Growing up in rural Fresno was an important life reference for me, especially when I became older. My father was born in the San Joaquin Valley and lived his entire life in this longitude of California. Despite his full time career in a law office, he chose to live a very elaborate home life on a 5-acre ranch. Fully occupied by a family of 9, including my grandmother, the ranch had every animal you could imagine, a garden with flowers, vegetables, fruit and nut trees. We ate from our land. Each family member was obligated to tend to every bit of it, while learning useful skills. My father was a creative land owner and passed many of his ideas to me.
Being resourceful simply means that we work with what we have. In my father’s case, it was his children. In the summer, my father had the most tasks for us to do. Our large fruit and vegetable garden had watermelon, cucumber, tomato, squash, corn, cactus and sometimes exotic vegetables. I have a distinct memory of my father handing me a small pail and telling me to find the tomato hornworms and collect all of them. Because they were green, they were camouflaged by the tomato foliage. No one wants to spend too much time in the 100 degree heat of Fresno, California, so I was good at finding them quickly. With my pail of fat hornworms I knew to go straight to the pigeon coop. As soon as the spring door creaked open, I was greeted by 20 whirling pigeons fanning me cool with their pretty wings. I would laugh and toss the worms on the ground where they were ravaged instantly. Other times, we had to catch and herd chickens in the garden to do the same task, mostly when the plants were still young and the fruit not yet visible. Their droppings helped too.
One can’t be squeamish on a ranch. There are rats, ravens, black widows and rattlesnakes. Surprisingly, none of us children had a dramatic injury due to this environment. On the contrary, my father had set safety protocols that were understood by everyone on the ranch. If ravens or hawks were stealing the chicks of our chickens, we were on slingshot duty. We never really hurt them, but it was enough to train wildlife that humans were claiming what they wanted. The mere sight of us created a fleeing response. This meant that we spent a lot of time with ranch and garden work. We learned that the ladybugs hiding under the shade of the Yarrow blooms were protecting the neighboring roses from aphids. We were given an important education.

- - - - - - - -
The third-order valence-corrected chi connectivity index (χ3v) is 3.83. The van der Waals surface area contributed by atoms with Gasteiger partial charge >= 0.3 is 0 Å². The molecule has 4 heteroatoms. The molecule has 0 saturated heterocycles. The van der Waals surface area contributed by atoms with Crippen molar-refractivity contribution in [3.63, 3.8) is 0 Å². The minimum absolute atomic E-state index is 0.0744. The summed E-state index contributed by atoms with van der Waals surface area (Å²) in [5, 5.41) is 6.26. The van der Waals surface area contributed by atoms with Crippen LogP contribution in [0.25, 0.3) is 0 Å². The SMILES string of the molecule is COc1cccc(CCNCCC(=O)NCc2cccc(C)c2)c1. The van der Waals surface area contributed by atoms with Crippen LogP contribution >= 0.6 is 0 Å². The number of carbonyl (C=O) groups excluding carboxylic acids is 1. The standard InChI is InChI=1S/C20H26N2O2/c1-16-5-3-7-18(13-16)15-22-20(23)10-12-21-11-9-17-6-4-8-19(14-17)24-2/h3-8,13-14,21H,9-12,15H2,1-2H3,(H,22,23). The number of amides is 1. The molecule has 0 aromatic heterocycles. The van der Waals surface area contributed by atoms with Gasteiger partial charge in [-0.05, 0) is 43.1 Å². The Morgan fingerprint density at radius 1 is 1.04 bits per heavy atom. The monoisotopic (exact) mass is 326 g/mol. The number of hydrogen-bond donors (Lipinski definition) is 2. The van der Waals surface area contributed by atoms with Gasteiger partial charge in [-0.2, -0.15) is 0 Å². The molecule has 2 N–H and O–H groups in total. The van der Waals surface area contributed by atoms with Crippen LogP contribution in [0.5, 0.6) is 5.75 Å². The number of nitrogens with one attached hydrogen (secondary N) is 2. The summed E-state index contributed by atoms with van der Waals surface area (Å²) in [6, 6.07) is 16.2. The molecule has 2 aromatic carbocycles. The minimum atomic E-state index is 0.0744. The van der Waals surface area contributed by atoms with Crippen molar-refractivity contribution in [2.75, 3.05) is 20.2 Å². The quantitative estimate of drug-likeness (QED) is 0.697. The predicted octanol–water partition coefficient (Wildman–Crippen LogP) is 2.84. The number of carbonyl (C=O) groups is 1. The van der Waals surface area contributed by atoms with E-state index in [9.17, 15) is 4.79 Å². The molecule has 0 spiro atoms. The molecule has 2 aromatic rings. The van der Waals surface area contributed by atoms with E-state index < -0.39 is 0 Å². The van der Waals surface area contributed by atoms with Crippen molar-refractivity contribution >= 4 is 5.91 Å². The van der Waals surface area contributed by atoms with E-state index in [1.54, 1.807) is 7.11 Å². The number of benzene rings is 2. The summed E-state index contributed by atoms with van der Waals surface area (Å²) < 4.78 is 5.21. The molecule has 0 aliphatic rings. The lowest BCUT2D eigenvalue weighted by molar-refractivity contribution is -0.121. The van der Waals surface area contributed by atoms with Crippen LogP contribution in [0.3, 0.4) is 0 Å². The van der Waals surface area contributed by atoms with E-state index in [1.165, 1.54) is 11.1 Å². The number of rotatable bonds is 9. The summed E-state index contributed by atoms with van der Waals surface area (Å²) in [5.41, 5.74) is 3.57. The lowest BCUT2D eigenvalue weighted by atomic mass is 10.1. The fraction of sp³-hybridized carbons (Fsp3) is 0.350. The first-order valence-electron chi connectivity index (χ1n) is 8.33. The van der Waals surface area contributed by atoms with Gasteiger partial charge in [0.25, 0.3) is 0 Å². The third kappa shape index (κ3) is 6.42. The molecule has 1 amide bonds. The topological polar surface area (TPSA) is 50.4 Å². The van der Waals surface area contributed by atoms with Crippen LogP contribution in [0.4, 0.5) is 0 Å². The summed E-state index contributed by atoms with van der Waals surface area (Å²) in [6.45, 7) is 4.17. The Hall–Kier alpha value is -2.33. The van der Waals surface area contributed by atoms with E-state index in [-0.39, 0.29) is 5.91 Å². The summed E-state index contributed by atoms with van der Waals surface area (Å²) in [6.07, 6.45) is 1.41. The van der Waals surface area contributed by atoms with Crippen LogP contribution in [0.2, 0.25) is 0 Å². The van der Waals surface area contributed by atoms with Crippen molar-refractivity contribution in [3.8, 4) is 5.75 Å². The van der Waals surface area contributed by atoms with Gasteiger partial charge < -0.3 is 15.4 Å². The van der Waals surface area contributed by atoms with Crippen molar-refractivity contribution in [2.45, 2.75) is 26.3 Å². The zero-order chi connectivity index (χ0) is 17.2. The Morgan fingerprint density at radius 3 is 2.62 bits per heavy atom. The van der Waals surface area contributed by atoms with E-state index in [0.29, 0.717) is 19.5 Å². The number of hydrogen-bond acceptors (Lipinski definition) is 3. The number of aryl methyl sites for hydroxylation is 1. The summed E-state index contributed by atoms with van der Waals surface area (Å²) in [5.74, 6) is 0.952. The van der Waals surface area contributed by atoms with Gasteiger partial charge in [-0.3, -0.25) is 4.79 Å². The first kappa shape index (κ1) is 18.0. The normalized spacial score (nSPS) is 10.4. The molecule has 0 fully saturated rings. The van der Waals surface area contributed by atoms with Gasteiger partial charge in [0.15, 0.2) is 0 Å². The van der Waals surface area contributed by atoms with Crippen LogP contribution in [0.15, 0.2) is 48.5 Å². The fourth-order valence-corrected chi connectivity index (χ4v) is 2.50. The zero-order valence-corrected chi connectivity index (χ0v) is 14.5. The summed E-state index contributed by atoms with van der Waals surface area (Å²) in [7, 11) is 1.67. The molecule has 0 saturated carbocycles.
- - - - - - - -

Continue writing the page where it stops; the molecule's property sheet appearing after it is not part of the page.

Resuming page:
Before it was called “organic,” we were simply just tending to plants. It was straightforward: dirt, water, seeds and homemade fertilizer from our cattle. Our small herd of cattle were doted over like pets and even given names. The goats mowed down the tall wild mallow at the end of spring. The chickens provided a portion of their eggs for cakes and breakfasts. The cats chased the rats and the dogs warned us of trouble. I am amazed that my father had a complete system worked out, given that he was not raised on a ranch. Over the years, he became an expert. We were a self-sufficient farming family. Today, there are numerous publications that guide a prospective self-sufficient farmer to create a system in an urban, suburban or rural parcel of land. With the pandemic causing shortages, I’ve noticed many of my neighbors have explored vegetable gardening. This is an intelligent response.
That being said, for backyard gardening, it seems like an overreaction to use pesticides for a relatively small space. There is plenty of innovation from organic, commercial micro farmers, and publications to support a safe gardening model. It’s a matter of consciously choosing. Last year when someone in the neighborhood used rat poison, many beautiful bobcat contracted mange or perished in various gardens in Soquel. A sickly bobcat even ended up in my driveway. It was terrible to watch it lose weight and suffer. If I have learned anything, it is that educating myself about the impact I have on an ecosystem supports many organisms and keeps me out of the role of pest.